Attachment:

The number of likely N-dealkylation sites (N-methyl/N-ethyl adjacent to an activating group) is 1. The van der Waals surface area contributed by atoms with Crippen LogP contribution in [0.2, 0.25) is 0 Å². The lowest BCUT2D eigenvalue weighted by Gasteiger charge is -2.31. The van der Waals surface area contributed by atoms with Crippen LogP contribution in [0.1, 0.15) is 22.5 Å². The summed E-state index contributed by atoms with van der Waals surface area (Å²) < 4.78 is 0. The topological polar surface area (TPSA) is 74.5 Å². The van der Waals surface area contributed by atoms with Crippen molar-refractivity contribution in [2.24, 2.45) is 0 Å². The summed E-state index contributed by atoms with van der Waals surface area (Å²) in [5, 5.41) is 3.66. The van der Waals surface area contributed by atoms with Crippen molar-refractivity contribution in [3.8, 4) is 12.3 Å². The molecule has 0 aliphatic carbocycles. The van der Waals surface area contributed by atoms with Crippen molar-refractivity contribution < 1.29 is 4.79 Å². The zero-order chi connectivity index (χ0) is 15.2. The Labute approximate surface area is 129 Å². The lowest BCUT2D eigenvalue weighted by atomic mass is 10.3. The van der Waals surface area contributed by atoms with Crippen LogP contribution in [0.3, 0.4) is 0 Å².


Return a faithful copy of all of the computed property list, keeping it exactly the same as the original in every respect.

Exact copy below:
The number of likely N-dealkylation sites (N-methyl/N-ethyl adjacent to an activating group) is 1. The van der Waals surface area contributed by atoms with Crippen LogP contribution in [0.2, 0.25) is 0 Å². The lowest BCUT2D eigenvalue weighted by Gasteiger charge is -2.31. The van der Waals surface area contributed by atoms with Crippen LogP contribution in [0.1, 0.15) is 22.5 Å². The summed E-state index contributed by atoms with van der Waals surface area (Å²) < 4.78 is 0. The topological polar surface area (TPSA) is 74.5 Å². The van der Waals surface area contributed by atoms with Crippen molar-refractivity contribution in [2.24, 2.45) is 0 Å². The summed E-state index contributed by atoms with van der Waals surface area (Å²) in [5, 5.41) is 3.66. The van der Waals surface area contributed by atoms with Crippen molar-refractivity contribution in [3.8, 4) is 12.3 Å². The molecule has 0 aliphatic carbocycles. The van der Waals surface area contributed by atoms with Crippen molar-refractivity contribution < 1.29 is 4.79 Å². The zero-order chi connectivity index (χ0) is 15.2. The Labute approximate surface area is 129 Å². The lowest BCUT2D eigenvalue weighted by atomic mass is 10.3. The van der Waals surface area contributed by atoms with Crippen LogP contribution in [0.3, 0.4) is 0 Å².